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There was an interesting article published recently in the “Express & Echo” newspaper which discussed the costs (and expected revenues) associated with the refurbishment of a car park beside a new John Lewis store in Exeter city centre. The individual cost items for this project (or ‘job’) conveyed an intriguing mix – for instance, the cost of anti-slip surfaces, concrete repairs, pigeon fencing, new signage and disability access.

Total cost of the job was reported to be £927, 548 (£ = UKpounds), although this is around £27k higher than was announced by (Exeter) City Council when the car park was re-opened. There was seemingly some kind of ‘slippage’ in the budgets, maybe over-spending and/or maybe under-provision originally.

Justification for such expenditure of public funds is said to be more general increase in revenues to the city centre – can you think what sorts of incremental revenues might result? The price of parking was also more or less doubled, following refurbishment. For example, the charge for 1-hour of parking was raised from £0.90 to £1.80. Overall, annual revenues from parking fees was expected to increase by around £500k per annum; thus the project ‘pay back’ was expected in 2 years or so.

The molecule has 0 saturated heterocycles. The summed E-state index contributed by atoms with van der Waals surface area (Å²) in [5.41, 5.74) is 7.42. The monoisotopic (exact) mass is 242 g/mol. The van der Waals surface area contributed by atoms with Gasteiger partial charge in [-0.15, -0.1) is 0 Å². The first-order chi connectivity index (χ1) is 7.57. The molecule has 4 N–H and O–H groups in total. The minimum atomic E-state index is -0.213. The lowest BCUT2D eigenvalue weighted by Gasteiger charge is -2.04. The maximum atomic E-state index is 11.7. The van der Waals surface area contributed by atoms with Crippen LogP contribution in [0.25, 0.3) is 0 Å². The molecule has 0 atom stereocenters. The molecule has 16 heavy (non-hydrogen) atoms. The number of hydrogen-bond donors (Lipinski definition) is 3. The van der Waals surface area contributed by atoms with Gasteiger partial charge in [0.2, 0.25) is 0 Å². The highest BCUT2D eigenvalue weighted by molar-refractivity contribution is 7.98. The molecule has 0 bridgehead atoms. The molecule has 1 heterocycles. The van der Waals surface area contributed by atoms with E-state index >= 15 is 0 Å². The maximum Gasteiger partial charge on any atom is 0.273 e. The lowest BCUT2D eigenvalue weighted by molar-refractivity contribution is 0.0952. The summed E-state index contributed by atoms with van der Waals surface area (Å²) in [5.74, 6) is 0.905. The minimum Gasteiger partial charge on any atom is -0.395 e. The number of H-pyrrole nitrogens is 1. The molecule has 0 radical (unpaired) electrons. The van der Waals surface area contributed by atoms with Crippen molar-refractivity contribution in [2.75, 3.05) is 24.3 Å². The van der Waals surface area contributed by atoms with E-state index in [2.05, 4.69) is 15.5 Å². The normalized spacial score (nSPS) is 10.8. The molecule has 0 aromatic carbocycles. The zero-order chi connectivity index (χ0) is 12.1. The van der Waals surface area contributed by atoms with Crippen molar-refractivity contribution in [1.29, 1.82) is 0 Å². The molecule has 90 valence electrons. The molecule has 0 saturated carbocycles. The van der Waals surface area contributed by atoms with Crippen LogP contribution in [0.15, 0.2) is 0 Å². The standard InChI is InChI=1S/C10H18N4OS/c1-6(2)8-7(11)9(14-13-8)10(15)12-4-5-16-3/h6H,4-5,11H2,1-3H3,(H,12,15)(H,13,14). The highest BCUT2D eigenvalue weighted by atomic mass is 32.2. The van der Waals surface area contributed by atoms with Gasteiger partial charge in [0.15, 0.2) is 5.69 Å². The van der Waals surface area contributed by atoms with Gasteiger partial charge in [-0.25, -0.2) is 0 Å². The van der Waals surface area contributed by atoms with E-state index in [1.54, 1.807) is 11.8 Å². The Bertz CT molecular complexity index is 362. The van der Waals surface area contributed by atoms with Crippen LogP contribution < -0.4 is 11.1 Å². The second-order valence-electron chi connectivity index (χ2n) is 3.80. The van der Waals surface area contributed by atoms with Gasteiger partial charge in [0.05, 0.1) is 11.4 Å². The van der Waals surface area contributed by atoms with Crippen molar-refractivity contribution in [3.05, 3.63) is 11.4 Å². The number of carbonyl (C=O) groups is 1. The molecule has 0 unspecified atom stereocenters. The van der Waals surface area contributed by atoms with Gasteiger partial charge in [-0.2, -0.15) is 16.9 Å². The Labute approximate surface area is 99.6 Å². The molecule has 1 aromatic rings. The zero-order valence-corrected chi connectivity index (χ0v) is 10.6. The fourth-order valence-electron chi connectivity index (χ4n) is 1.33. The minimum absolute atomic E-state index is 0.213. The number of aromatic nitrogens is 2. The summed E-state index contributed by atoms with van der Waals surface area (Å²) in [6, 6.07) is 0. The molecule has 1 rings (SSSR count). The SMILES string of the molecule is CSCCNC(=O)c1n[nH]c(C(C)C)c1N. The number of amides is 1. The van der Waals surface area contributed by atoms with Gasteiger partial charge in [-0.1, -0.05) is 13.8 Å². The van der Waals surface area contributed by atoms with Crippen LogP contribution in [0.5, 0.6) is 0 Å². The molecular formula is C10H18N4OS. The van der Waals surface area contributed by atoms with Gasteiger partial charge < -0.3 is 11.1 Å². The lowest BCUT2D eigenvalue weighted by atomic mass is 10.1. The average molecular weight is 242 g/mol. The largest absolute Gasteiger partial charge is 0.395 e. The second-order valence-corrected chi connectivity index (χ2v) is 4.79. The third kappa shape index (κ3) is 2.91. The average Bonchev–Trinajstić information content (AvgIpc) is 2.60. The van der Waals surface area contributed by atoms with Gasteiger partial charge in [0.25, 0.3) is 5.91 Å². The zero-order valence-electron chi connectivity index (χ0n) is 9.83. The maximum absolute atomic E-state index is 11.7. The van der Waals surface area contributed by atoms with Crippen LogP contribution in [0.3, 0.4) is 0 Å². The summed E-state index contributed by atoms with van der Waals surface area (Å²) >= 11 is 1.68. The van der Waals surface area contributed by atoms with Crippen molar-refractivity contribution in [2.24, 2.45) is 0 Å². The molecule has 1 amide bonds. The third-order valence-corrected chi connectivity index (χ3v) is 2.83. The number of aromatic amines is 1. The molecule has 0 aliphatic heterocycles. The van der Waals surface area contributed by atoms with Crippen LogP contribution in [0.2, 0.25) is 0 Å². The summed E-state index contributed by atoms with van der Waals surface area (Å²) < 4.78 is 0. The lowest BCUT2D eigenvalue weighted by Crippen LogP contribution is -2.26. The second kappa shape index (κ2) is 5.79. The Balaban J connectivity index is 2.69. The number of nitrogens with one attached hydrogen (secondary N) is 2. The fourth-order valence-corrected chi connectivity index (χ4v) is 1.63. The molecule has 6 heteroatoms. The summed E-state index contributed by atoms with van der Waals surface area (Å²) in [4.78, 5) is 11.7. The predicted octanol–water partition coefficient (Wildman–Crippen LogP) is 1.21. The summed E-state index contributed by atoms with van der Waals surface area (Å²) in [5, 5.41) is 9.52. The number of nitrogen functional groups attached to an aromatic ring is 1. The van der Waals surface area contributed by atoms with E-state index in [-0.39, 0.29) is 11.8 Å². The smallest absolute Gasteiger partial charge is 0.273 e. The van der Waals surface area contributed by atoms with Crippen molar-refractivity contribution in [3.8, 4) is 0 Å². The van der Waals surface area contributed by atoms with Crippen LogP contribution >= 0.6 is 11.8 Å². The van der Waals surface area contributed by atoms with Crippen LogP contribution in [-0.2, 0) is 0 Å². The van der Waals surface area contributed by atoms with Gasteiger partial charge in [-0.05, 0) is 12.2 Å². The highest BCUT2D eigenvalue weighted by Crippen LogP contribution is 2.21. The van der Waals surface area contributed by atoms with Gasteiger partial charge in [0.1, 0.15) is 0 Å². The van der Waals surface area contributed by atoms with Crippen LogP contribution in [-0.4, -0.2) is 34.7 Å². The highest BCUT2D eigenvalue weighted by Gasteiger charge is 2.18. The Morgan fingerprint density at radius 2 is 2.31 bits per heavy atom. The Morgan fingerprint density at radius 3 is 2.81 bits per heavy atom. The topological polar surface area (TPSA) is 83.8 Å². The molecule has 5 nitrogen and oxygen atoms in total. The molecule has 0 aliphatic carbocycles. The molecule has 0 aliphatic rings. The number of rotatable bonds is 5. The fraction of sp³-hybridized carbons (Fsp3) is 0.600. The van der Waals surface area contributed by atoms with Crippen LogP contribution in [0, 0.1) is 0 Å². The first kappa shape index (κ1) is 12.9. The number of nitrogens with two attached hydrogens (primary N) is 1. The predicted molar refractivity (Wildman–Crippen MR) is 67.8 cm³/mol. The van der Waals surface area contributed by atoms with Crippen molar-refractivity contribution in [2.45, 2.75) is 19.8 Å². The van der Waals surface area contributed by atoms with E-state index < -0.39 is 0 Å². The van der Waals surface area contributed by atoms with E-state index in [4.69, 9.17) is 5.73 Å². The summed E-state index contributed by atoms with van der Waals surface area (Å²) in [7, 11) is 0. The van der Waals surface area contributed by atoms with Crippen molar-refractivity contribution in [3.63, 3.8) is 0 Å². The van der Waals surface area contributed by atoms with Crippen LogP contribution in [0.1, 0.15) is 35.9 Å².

Angles that were (apparently) not considered in calculating the projected costs and revenues for this project included:

I.      How do the financial projections look if John Lewis had not opened a new store inExetercity?

II.      What is the likely impact if, with a new John Lewis store, no car park refurbishment is carried out?

Do you think the above questions are relevant to the project? Can you think of any other cost- or revenues-related aspects that ought to be considered?

Source: ‘How £930k was spent on John Lewis car park’, R. Birch, ‘This is Exeter’ website, 8/11/12